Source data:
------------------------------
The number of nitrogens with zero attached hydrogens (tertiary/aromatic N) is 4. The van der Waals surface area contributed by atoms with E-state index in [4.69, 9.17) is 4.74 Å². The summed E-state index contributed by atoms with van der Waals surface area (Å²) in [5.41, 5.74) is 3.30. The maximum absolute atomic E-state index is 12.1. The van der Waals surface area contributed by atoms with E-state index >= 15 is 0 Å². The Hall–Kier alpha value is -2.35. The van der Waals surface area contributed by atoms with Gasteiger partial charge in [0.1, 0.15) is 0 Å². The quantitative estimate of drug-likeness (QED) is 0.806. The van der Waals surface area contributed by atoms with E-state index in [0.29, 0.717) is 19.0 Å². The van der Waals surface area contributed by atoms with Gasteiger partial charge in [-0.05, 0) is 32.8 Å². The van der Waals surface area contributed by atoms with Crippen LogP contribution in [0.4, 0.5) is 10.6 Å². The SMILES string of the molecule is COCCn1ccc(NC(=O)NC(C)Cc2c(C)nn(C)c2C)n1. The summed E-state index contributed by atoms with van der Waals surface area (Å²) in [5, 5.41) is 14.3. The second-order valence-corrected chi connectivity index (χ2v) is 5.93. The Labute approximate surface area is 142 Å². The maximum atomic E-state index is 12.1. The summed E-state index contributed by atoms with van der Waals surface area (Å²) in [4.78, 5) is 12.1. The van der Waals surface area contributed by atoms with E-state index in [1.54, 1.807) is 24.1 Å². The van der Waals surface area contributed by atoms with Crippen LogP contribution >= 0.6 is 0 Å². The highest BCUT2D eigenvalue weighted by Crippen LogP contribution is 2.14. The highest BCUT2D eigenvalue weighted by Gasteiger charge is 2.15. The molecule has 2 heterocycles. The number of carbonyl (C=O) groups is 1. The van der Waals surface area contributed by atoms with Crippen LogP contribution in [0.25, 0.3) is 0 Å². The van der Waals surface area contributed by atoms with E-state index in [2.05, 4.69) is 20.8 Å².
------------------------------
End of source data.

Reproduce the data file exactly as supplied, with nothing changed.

The number of nitrogens with zero attached hydrogens (tertiary/aromatic N) is 4. The van der Waals surface area contributed by atoms with E-state index in [4.69, 9.17) is 4.74 Å². The summed E-state index contributed by atoms with van der Waals surface area (Å²) in [5.41, 5.74) is 3.30. The maximum absolute atomic E-state index is 12.1. The van der Waals surface area contributed by atoms with E-state index >= 15 is 0 Å². The Hall–Kier alpha value is -2.35. The van der Waals surface area contributed by atoms with Gasteiger partial charge in [0.1, 0.15) is 0 Å². The quantitative estimate of drug-likeness (QED) is 0.806. The van der Waals surface area contributed by atoms with E-state index in [0.29, 0.717) is 19.0 Å². The van der Waals surface area contributed by atoms with Gasteiger partial charge in [-0.05, 0) is 32.8 Å². The van der Waals surface area contributed by atoms with Crippen LogP contribution in [0.4, 0.5) is 10.6 Å². The SMILES string of the molecule is COCCn1ccc(NC(=O)NC(C)Cc2c(C)nn(C)c2C)n1. The summed E-state index contributed by atoms with van der Waals surface area (Å²) in [5, 5.41) is 14.3. The second-order valence-corrected chi connectivity index (χ2v) is 5.93. The Labute approximate surface area is 142 Å². The maximum atomic E-state index is 12.1. The summed E-state index contributed by atoms with van der Waals surface area (Å²) in [4.78, 5) is 12.1. The van der Waals surface area contributed by atoms with E-state index in [1.54, 1.807) is 24.1 Å². The van der Waals surface area contributed by atoms with Crippen LogP contribution >= 0.6 is 0 Å². The highest BCUT2D eigenvalue weighted by Crippen LogP contribution is 2.14. The highest BCUT2D eigenvalue weighted by Gasteiger charge is 2.15. The molecule has 2 heterocycles. The number of carbonyl (C=O) groups is 1. The van der Waals surface area contributed by atoms with Crippen LogP contribution in [0.25, 0.3) is 0 Å². The van der Waals surface area contributed by atoms with E-state index in [2.05, 4.69) is 20.8 Å².